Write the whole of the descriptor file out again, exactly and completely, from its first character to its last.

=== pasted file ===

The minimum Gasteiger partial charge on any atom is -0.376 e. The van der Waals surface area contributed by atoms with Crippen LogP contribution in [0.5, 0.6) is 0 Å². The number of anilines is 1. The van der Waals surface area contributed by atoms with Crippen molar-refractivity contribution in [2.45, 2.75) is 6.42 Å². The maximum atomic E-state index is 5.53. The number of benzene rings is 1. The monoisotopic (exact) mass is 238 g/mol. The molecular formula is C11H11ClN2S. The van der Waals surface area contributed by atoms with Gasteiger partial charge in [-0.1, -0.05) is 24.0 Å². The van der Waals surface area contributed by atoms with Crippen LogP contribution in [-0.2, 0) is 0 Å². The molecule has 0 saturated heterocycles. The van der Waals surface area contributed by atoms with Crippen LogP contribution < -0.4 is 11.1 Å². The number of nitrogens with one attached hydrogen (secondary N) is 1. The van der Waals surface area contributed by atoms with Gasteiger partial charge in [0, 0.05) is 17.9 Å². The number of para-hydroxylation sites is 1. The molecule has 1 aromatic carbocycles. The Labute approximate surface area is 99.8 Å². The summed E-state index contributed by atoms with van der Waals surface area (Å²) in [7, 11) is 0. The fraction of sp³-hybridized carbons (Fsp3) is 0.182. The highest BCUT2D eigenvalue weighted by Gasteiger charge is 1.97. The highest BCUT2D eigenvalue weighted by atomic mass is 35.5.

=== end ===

The minimum Gasteiger partial charge on any atom is -0.376 e. The van der Waals surface area contributed by atoms with Crippen LogP contribution in [0.5, 0.6) is 0 Å². The number of anilines is 1. The van der Waals surface area contributed by atoms with Crippen molar-refractivity contribution in [2.45, 2.75) is 6.42 Å². The maximum atomic E-state index is 5.53. The number of benzene rings is 1. The monoisotopic (exact) mass is 238 g/mol. The molecular formula is C11H11ClN2S. The van der Waals surface area contributed by atoms with Gasteiger partial charge in [-0.1, -0.05) is 24.0 Å². The van der Waals surface area contributed by atoms with Crippen LogP contribution in [-0.2, 0) is 0 Å². The molecule has 0 saturated heterocycles. The van der Waals surface area contributed by atoms with Crippen LogP contribution < -0.4 is 11.1 Å². The number of nitrogens with one attached hydrogen (secondary N) is 1. The van der Waals surface area contributed by atoms with Gasteiger partial charge in [0, 0.05) is 17.9 Å². The number of para-hydroxylation sites is 1. The molecule has 1 aromatic carbocycles. The Labute approximate surface area is 99.8 Å². The summed E-state index contributed by atoms with van der Waals surface area (Å²) in [7, 11) is 0. The fraction of sp³-hybridized carbons (Fsp3) is 0.182. The highest BCUT2D eigenvalue weighted by Gasteiger charge is 1.97. The highest BCUT2D eigenvalue weighted by atomic mass is 35.5.